Brooklyn judge’s son pleads guilty to Capitol riot charges
The son of a New York judge who called himself a ‘caveman’ keen to protest Donald Trump’s presidential defeat pleaded guilty on Wednesday to charges of storming the Capitol American during the uprising of January 6, 2021.
WASHINGTON (AP) — The son of a New York judge who called himself a “caveman” eager to protest Donald Trump’s presidential defeat pleaded guilty on Wednesday to charges of taking storming the US Capitol during the January 6, 2021, uprising.
Aaron Mostofsky was seen inside the Capitol wearing a furry suit and a bulletproof police vest that he was accused of stealing during the chaos. He also gave a video interview inside the building, telling the New York Post that he was there “to voice my opinion as a free American that this election was stolen.”
Mostofsky, 35, pleaded guilty to charges of civil disorder, theft of government property, and entering and staying in a building or property with restricted access.
Mostofsky is expected to be sentenced on May 6. He faces 12 to 18 months in prison under federal sentencing guidelines, U.S. District Judge James Boasberg said. Mostofsky also agreed to pay restitution of $2,000.
Mostofsky’s father is Steven Mostofsky, a Brooklyn State Court judge. A message seeking comment was left with a court spokesperson.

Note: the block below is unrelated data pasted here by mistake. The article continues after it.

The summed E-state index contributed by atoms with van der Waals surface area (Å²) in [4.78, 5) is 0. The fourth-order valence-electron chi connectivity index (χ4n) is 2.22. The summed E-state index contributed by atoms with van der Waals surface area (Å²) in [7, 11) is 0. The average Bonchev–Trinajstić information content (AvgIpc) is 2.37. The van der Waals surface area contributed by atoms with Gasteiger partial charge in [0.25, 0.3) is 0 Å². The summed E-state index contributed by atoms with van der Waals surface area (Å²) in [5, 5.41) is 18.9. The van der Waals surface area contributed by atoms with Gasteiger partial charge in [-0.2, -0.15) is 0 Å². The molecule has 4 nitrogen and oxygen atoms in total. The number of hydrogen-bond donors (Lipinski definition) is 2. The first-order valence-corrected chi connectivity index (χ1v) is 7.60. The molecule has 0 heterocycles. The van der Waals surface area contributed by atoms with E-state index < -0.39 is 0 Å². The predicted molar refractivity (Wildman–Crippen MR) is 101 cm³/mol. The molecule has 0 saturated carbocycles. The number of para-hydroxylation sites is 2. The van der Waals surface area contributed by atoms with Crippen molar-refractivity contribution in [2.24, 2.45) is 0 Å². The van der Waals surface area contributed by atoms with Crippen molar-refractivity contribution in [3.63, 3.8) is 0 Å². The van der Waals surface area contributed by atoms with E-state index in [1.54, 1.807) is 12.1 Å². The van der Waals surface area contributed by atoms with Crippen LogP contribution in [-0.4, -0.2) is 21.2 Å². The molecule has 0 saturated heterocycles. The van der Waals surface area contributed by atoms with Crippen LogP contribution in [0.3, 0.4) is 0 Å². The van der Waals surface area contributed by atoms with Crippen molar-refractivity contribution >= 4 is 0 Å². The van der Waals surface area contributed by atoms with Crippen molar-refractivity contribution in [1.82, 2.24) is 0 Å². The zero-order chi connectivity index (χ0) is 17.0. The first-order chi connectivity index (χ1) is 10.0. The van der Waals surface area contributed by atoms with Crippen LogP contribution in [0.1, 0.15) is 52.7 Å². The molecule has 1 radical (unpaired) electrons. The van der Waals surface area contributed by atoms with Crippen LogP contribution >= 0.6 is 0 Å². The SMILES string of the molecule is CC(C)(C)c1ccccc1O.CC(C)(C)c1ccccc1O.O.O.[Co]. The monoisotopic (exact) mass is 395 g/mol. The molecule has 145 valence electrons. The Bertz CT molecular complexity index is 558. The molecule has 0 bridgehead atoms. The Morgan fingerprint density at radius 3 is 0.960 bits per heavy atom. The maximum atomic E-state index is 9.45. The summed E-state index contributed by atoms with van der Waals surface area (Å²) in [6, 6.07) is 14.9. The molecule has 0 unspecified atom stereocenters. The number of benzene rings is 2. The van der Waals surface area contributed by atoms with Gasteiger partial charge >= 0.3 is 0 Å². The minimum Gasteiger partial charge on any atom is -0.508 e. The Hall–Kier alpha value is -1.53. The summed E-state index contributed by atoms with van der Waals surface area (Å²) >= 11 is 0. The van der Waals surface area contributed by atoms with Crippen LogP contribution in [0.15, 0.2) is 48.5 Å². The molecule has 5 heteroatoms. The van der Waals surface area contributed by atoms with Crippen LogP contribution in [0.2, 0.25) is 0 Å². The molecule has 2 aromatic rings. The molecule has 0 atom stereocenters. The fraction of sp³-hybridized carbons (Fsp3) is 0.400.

Aaron Mostofsky’s unusual attire made him stand out from the crowd of camouflaged, flag-waving rioters. At one point, he was photographed sitting on a bench near the Senate Chamber, holding a baton and the riot shield, which he said he picked up off the floor.
Prosecutors say Mostofsky took a bus from New York to Washington and joined protesters to overwhelm a line of police and storm the Capitol. Along the way, he picked up and put on the body armor, worth $1,905, and the riot shield, worth $265, prosecutors said.
Prior to the protest, Mostofsky sent a message to another protester that he could be found at the protest by looking for “a caveman”, adding: “Even a caveman knows he was robbed”, have prosecutors said. Afterwards, as his photo circulated, he said the image was unfortunate because “now people really know me.”
More than 730 people have been charged with federal crimes related to the Capitol riot. More than 200 of them have pleaded guilty, mostly to offenses carrying a maximum sentence of six months in prison. Mostofsky is one of two dozen rioters to have pleaded guilty to a crime. More than 90 riot defendants have been convicted.
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